Now, Google doesn’t have a team of people hunting down sites that violate their guidelines. They don’t need to, because your competition can just report you to Google. Then Google will investigate and if they decide you’re using Black Hat techniques — and even if it’s your SEO firm doing it, you’re still responsible — they’ll remove you from their search engine or radically lower your rankings.

Ultimately even if you’re not worried about the chance of being delisted, the Black Hat SEO shortcut to rankings is usually not worth it in the end. You end up doing tons of work, or paying for all kinds of links, only to have the next Google algorithm change remove all benefit from that work and those links.

Then you start over again, exploiting the next hole in the Google algorithm until Google closes that hole too. In the end you’re jumping up to the first page, then falling down to the 50th page, then up and down and up and down endlessly.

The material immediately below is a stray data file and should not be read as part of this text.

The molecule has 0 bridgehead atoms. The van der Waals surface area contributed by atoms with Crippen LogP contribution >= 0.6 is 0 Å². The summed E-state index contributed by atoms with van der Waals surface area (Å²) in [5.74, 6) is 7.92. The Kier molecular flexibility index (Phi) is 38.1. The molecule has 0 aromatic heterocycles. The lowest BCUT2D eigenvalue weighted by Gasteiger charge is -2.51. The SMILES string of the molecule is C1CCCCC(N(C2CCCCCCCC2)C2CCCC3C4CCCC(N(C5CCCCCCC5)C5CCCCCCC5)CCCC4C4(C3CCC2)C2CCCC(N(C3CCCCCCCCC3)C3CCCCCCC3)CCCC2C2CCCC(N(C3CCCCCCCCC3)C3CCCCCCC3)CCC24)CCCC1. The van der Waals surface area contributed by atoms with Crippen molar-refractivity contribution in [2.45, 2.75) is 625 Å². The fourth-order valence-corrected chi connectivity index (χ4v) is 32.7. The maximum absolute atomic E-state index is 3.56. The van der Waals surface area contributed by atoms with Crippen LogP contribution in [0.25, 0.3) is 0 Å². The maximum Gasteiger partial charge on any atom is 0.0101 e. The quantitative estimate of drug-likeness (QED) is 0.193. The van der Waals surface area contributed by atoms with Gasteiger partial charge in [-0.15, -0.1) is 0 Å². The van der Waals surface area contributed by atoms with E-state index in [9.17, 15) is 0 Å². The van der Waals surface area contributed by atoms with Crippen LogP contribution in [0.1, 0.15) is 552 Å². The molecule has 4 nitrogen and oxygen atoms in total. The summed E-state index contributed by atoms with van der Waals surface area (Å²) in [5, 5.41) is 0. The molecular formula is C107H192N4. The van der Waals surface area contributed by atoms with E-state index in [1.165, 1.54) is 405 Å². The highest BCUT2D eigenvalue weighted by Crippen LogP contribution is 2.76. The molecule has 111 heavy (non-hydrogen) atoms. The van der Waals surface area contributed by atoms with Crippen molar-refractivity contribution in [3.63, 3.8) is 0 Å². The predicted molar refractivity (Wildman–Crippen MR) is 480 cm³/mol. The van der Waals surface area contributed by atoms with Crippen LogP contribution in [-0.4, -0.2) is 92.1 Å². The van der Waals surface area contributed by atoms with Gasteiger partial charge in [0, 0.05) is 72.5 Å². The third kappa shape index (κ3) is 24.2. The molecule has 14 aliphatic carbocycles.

The benefit of White Hat SEO

If instead you had put that same time into acceptable, White Hat SEO techniques your site would continually build in strength and authority. You would probably climb in rankings more slowly, but you would also keep all the rankings you gained. Your SEO would build on all the SEO work you did before, rather than starting over again and again every few months, and eventually you can reach a point where you rank at the top of organic search results and shift gears down to a maintenance level of SEO.

This is the ultimate goal — to put in the work to build your site’s rankings high enough that you can then turn on cruise control and scale back on the amount of SEO work you have to do. After all, keeping a top ranking once your there (legitimately) is far, far easier than getting there in the first place.